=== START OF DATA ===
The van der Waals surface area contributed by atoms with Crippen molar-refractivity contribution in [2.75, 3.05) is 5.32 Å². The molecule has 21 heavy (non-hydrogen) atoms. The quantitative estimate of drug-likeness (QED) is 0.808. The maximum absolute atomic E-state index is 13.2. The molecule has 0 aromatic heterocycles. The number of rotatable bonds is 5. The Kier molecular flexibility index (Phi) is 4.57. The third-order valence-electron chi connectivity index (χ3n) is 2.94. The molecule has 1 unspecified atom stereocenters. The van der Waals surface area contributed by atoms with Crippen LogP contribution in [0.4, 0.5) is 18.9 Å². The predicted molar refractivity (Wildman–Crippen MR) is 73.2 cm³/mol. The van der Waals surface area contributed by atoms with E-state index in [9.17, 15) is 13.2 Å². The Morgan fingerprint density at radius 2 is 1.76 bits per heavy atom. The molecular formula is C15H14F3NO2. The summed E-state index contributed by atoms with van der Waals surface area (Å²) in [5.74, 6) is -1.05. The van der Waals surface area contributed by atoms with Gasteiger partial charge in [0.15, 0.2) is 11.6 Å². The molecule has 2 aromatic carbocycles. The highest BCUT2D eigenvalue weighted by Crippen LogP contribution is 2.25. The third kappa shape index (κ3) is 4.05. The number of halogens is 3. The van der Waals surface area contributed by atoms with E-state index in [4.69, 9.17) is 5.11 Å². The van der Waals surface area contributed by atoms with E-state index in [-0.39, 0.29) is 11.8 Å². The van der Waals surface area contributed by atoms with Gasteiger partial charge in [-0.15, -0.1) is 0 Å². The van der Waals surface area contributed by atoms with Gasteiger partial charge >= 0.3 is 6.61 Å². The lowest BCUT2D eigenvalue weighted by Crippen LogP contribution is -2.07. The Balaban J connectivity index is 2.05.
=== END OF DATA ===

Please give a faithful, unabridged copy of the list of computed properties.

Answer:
The van der Waals surface area contributed by atoms with Crippen molar-refractivity contribution in [2.75, 3.05) is 5.32 Å². The molecule has 21 heavy (non-hydrogen) atoms. The quantitative estimate of drug-likeness (QED) is 0.808. The maximum absolute atomic E-state index is 13.2. The molecule has 0 aromatic heterocycles. The number of rotatable bonds is 5. The Kier molecular flexibility index (Phi) is 4.57. The third-order valence-electron chi connectivity index (χ3n) is 2.94. The molecule has 1 unspecified atom stereocenters. The van der Waals surface area contributed by atoms with Crippen LogP contribution in [0.4, 0.5) is 18.9 Å². The predicted molar refractivity (Wildman–Crippen MR) is 73.2 cm³/mol. The van der Waals surface area contributed by atoms with E-state index in [9.17, 15) is 13.2 Å². The Morgan fingerprint density at radius 2 is 1.76 bits per heavy atom. The molecular formula is C15H14F3NO2. The summed E-state index contributed by atoms with van der Waals surface area (Å²) in [5.74, 6) is -1.05. The van der Waals surface area contributed by atoms with Gasteiger partial charge in [0.15, 0.2) is 11.6 Å². The molecule has 2 aromatic carbocycles. The highest BCUT2D eigenvalue weighted by Crippen LogP contribution is 2.25. The third kappa shape index (κ3) is 4.05. The number of halogens is 3. The van der Waals surface area contributed by atoms with E-state index in [4.69, 9.17) is 5.11 Å². The van der Waals surface area contributed by atoms with E-state index in [-0.39, 0.29) is 11.8 Å². The van der Waals surface area contributed by atoms with Gasteiger partial charge in [-0.15, -0.1) is 0 Å². The van der Waals surface area contributed by atoms with Gasteiger partial charge >= 0.3 is 6.61 Å². The lowest BCUT2D eigenvalue weighted by Crippen LogP contribution is -2.07. The Balaban J connectivity index is 2.05.